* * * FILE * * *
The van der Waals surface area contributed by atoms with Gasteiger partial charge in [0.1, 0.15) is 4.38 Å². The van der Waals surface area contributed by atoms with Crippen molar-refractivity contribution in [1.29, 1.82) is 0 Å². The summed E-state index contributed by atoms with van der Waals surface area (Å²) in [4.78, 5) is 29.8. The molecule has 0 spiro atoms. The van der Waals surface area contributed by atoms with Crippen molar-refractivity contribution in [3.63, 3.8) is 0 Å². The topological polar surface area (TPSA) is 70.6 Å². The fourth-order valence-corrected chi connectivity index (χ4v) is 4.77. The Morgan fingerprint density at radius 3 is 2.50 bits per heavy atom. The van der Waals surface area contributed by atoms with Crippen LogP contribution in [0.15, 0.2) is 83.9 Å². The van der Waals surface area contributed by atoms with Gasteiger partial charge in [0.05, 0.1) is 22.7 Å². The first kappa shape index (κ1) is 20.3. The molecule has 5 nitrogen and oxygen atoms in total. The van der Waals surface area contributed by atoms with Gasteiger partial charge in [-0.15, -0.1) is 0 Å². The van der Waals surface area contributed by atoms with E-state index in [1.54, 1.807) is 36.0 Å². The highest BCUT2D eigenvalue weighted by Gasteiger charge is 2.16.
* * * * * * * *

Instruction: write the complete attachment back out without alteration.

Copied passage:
The van der Waals surface area contributed by atoms with Gasteiger partial charge in [0.1, 0.15) is 4.38 Å². The van der Waals surface area contributed by atoms with Crippen molar-refractivity contribution in [1.29, 1.82) is 0 Å². The summed E-state index contributed by atoms with van der Waals surface area (Å²) in [4.78, 5) is 29.8. The molecule has 0 spiro atoms. The van der Waals surface area contributed by atoms with Crippen molar-refractivity contribution in [3.63, 3.8) is 0 Å². The topological polar surface area (TPSA) is 70.6 Å². The fourth-order valence-corrected chi connectivity index (χ4v) is 4.77. The Morgan fingerprint density at radius 3 is 2.50 bits per heavy atom. The van der Waals surface area contributed by atoms with Crippen LogP contribution in [0.15, 0.2) is 83.9 Å². The van der Waals surface area contributed by atoms with Gasteiger partial charge in [0.05, 0.1) is 22.7 Å². The first kappa shape index (κ1) is 20.3. The molecule has 5 nitrogen and oxygen atoms in total. The van der Waals surface area contributed by atoms with Gasteiger partial charge in [-0.15, -0.1) is 0 Å². The van der Waals surface area contributed by atoms with E-state index in [1.54, 1.807) is 36.0 Å². The highest BCUT2D eigenvalue weighted by Gasteiger charge is 2.16.